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When the Instagram post was shared, Congress was considering legislation that included $20 million in funding for Jackson, Mississippi’s water infrastructure. The legislation passed Sept. 30.
Much more funding will be needed to completely address the problems in Jackson.
After years of decline and neglect, the water infrastructure in Jackson, Mississippi, failed in August, leaving city residents scrambling for access to clean water. Fixing the problem could cost more than $1 billion.
According to social media posts, none of the money has been forthcoming.
"$12 billion more for Ukraine on top of $100+ billion while Jackson, Mississippi has yet to receive any funding to fix their water infrastructure," said a Sept. 27 post on Instagram shared by actor D.L. Hughley. The post was a screenshot of a tweet.
"Make it make sense … " Hughley wrote in the caption.
The Instagram post was flagged as part of Facebook’s efforts to combat false news and misinformation on its News Feed. (Read more about our partnership with Meta, which owns Facebook and Instagram.)
The post appears to refer to a bill that was under consideration at the time of the Instagram post and that passed Sept. 30. The legislation allotted $12 billion in new aid to Ukraine. But what the post does not acknowledge is that the same legislation also allocated $20 million to the city of Jackson for repairs to its water infrastructure.
It’s a small portion of the overall funding required to completely fix the problems in Jackson. And while the city might not have the money in hand yet because the legislation just passed, it’s misleading to say the city was completely ignored.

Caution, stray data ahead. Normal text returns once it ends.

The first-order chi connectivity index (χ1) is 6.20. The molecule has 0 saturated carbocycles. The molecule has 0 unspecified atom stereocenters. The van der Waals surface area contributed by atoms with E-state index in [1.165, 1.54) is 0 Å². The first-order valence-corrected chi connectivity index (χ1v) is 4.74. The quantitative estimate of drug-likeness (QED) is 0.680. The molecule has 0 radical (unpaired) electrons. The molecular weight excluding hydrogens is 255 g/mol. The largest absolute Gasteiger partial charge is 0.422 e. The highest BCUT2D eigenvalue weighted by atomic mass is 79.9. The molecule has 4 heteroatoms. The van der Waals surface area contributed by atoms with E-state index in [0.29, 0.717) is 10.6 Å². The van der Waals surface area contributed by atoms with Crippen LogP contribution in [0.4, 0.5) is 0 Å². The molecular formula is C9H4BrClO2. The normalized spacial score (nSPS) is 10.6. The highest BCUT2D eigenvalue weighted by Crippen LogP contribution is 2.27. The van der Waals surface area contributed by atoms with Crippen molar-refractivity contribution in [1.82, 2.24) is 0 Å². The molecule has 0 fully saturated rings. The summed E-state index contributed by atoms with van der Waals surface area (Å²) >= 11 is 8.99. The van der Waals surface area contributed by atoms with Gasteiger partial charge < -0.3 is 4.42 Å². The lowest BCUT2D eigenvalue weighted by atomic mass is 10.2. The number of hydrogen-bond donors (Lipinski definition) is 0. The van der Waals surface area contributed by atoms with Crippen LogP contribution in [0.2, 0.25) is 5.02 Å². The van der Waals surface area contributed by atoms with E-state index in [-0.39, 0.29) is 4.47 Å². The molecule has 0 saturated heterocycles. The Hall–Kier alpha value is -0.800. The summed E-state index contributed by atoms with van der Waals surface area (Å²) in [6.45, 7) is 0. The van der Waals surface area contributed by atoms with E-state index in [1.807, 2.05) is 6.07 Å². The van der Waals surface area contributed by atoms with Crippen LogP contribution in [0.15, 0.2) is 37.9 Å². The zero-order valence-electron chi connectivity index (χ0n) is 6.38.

At the time of Hughley’s post, Congress was set to consider a funding package to address multiple needs, including money for Ukraine and Jackson. That bill, H.R. 6833, passed Sept. 30 and President Joe Biden signed it the same day.
Sen. Roger Wicker, R-Miss., said in a press release that the $20 million allocated for Jackson would "build on the initial $5 million provided by the U.S. Army Corps of Engineers earlier this year through the Bipartisan Infrastructure Law."
"I recognize this funding will not be enough to address the long-standing water infrastructure issues in Jackson, but this is a good start," Wicker said in his release.
Jackson Mayor Chokwe Antar Lumumba said during an Aug. 30 press conference that it would take $1 billion to fix the water distribution system, and billions more to fix all of the water problems. We reached out to his office but received no response.
The issue is also one of racial disparity — in Jackson, more than 80% of residents are Black.
An Instagram post says Ukraine got $12 billion more in funding but Jackson, Mississippi, has not received any.
At the time the Instagram post was shared, Congress was considering legislation to provide money to both Ukraine and Jackson. The legislation passed Sept. 30 and was signed into law the same day, allocating $20 million to Jackson for its infrastructure.
Much more funding will be needed to fully address the city’s problems. But though the city might not have the money in hand yet because the funding was just approved, it’s misleading to say the city was completely ignored.
The claim contains an element of truth but ignores critical facts that would give a different impression. We rate it Mostly False.
NPR, The water crisis in Jackson follows years of failure to fix an aging system, Aug. 31, 2022
Mississippi Free Press, U.S. Senate Approves $20 Million For Jackson Water System, Sept. 29, 2022
D.L. Hughley Instagram post, Sept. 27, 2022
AP, AP source: Funding bill includes more than $12B on Ukraine, Sept. 26, 2022
Mississippi Today, Jackson garners $20 million in federal legislation for water woes, Sept. 30, 2022
The White House, Bills Signed: H.R. 6833, S. 3895, S. 3969, S. 4900, Sept. 30, 2022
Senator Roger Wicker, Wicker votes to advance continuing legislation, Sept. 27, 2022
Mississippi Free Press, Rep. Bennie Thompson Seeks $200 Million Federal Aid For Jackson Water System, Sept. 23, 2022
CNN, For Jackson and Flint, the water may be back but the trust is gone, Sept. 8, 2022
PolitiFact, What the federal infrastructure bill means for water systems nationwide, Sept. 2, 2022
Congress, H.R.3684 - Infrastructure Investment and Jobs Act, accessed Oct. 6, 2022
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